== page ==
Ideally, law enforcement officers aim kinetics at arms and legs to avoid major internal damage, unlike in lethal-weapon situations in which officers are taught to aim for the center of a person's body.
Kinetic weapons can be shot directly at people or "skip-fired," which means aiming into the ground to disperse projectiles more widely and target only the lower body. Skip-firing is banned by some organizations because the bullets carom so unpredictably.
- Sponge grenades are 40-millimeter rounds with foam noses that are slightly softer than their dense cores and deform when they hit a target. These are becoming the most common types of less-lethal projectiles, according to Cynthia Bir of the Wayne State University's ballistic-research lab. These large rounds spread the force of impact out over a larger area, reducing the chance of injury.
- Baton rounds, also called rubber bullets, can be made of foam, plastic, wood or rubber. They can be single rounds or multiple rounds packaged into one shell.
- Beanbag rounds are cloth bags containing lead pellets that fit into a cartridge. Beanbag rounds are intended to spread impact out over a larger area. Older square-shaped rounds have largely been replaced by sock-style bags, which are round and less likely to cause penetrating injuries.
What can go wrong
Injuries from kinetic weapons are inevitable, experts say, and are part of the risk calculation.
"To deploy these rounds and expect no injuries is just unrealistic," Bir said, "even if just a bruise."
These projectiles can break bones, penetrate skin, fracture the skull, explode eyeballs and damage internal organs. Austin police critically injured a 20-year-old college student and bystander at a May 31 protest when a beanbag round hit him in the head.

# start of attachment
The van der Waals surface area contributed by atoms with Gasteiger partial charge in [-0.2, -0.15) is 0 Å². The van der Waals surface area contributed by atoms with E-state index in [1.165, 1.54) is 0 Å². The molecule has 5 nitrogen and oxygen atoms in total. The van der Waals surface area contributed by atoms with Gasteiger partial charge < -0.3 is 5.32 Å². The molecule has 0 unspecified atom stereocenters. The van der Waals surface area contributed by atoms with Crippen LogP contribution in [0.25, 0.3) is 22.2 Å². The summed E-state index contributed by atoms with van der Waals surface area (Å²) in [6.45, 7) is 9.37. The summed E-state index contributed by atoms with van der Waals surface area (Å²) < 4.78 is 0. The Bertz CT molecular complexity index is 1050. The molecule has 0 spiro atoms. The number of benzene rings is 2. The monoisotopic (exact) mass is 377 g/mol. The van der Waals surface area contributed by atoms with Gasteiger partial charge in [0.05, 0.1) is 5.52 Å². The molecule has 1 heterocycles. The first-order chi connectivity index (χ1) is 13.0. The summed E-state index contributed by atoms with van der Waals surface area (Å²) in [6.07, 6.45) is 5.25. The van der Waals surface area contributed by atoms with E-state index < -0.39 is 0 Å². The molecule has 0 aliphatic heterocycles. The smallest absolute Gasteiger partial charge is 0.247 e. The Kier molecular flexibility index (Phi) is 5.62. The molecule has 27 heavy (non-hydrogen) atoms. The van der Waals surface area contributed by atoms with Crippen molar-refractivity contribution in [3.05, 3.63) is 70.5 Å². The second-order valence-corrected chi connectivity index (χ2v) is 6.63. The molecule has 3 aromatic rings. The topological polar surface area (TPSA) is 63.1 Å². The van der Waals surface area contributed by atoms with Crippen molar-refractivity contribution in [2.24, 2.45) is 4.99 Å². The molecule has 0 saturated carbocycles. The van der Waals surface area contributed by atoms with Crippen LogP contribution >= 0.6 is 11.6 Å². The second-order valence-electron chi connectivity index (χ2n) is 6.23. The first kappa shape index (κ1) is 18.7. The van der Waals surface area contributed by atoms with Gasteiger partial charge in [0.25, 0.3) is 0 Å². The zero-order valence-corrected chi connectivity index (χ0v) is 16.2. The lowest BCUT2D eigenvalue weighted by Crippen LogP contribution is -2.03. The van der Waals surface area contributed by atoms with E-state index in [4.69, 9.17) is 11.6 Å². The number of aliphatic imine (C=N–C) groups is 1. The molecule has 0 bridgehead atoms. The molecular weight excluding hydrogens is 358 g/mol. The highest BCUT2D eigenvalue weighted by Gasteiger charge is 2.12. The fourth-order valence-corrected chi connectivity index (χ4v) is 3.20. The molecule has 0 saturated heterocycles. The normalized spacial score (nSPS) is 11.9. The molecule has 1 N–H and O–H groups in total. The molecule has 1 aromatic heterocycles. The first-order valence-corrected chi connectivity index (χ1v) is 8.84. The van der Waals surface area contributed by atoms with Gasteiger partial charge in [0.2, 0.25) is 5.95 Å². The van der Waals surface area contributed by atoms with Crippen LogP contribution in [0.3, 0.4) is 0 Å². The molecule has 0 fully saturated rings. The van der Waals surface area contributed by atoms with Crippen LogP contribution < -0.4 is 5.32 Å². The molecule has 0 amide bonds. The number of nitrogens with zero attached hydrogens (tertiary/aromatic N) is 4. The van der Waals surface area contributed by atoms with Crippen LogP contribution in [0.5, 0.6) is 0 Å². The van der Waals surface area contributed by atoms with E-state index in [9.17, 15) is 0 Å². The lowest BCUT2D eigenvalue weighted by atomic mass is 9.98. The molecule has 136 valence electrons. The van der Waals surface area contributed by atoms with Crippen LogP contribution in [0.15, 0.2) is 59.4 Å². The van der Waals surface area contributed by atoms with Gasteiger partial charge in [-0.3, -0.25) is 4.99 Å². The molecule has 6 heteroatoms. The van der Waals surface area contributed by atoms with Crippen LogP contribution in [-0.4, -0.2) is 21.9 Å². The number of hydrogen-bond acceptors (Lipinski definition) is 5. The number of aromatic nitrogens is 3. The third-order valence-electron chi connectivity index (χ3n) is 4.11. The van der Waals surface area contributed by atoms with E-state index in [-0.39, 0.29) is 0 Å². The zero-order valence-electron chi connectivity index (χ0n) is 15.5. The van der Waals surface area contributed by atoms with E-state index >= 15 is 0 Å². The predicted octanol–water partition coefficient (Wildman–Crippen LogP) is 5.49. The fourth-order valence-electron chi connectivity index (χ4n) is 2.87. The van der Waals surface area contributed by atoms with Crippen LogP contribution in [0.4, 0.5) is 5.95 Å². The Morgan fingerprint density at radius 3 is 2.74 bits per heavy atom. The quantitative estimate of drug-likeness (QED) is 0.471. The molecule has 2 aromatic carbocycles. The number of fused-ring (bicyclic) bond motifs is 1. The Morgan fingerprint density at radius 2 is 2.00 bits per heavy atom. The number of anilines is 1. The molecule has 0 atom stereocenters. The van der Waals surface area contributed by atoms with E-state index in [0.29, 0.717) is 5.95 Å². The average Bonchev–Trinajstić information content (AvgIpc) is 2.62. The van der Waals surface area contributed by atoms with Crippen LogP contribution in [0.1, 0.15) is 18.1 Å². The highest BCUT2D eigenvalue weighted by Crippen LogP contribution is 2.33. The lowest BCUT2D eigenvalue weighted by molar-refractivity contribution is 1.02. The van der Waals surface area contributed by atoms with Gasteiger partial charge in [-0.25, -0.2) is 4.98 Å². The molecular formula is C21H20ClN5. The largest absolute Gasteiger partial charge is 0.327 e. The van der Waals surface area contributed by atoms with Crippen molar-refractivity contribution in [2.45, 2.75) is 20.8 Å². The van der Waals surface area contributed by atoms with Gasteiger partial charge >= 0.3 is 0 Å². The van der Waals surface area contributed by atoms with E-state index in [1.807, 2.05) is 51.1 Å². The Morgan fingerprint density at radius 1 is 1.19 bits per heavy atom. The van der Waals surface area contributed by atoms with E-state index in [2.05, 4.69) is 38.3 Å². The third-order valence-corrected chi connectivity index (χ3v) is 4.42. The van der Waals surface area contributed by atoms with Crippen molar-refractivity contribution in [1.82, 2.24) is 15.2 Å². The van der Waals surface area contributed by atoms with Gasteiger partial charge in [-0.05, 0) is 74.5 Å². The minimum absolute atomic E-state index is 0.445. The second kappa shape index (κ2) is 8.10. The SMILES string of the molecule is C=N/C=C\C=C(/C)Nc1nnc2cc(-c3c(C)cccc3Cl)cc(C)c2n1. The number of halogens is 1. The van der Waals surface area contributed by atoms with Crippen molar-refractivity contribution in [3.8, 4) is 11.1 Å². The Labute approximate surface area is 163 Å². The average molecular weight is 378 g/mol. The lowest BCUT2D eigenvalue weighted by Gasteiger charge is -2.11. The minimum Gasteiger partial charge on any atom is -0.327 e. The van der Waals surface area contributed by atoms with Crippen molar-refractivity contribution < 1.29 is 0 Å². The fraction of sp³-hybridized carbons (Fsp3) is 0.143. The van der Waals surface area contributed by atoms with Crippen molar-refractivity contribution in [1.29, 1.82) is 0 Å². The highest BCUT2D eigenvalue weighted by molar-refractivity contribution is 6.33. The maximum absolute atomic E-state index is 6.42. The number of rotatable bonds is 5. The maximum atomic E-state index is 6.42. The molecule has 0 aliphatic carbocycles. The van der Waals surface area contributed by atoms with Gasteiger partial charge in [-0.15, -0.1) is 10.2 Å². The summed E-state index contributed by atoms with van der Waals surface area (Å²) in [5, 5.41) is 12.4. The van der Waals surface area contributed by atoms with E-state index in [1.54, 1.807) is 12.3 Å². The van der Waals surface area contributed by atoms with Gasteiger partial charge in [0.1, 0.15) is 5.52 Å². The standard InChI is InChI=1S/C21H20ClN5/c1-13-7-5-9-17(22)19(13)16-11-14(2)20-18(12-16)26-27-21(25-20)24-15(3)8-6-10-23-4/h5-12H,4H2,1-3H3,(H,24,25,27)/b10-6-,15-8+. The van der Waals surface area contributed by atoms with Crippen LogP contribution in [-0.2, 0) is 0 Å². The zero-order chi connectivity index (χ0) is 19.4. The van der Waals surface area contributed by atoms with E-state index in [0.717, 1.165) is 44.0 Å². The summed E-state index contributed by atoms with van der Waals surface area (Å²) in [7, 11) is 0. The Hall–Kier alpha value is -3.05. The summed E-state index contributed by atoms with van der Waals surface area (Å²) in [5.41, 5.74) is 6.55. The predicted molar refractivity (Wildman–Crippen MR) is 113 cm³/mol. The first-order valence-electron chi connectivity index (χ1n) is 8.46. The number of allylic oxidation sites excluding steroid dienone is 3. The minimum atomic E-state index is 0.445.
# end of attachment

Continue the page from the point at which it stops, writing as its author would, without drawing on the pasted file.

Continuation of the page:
Serious injuries are much more likely when projectiles are fired from close range. A direct hit to the chest could result in heart arrhythmia or broken ribs, which can puncture the lungs or heart. Blindness and abdominal injuries are among the more common permanent injuries.
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Pepper spray: What it is
This oily substance, called oleoresin capsicum (OC) is derived from hot peppers and causes a painful burning sensation in the eyes, along with inflammation, excessive tears and redness.
Because OC is oily, it doesn't rinse away easily and pain can last up to 90 minutes.
The substance is delivered in different ways for different uses, all meant to incapacitate a person or group and blur their vision without causing permanent injury.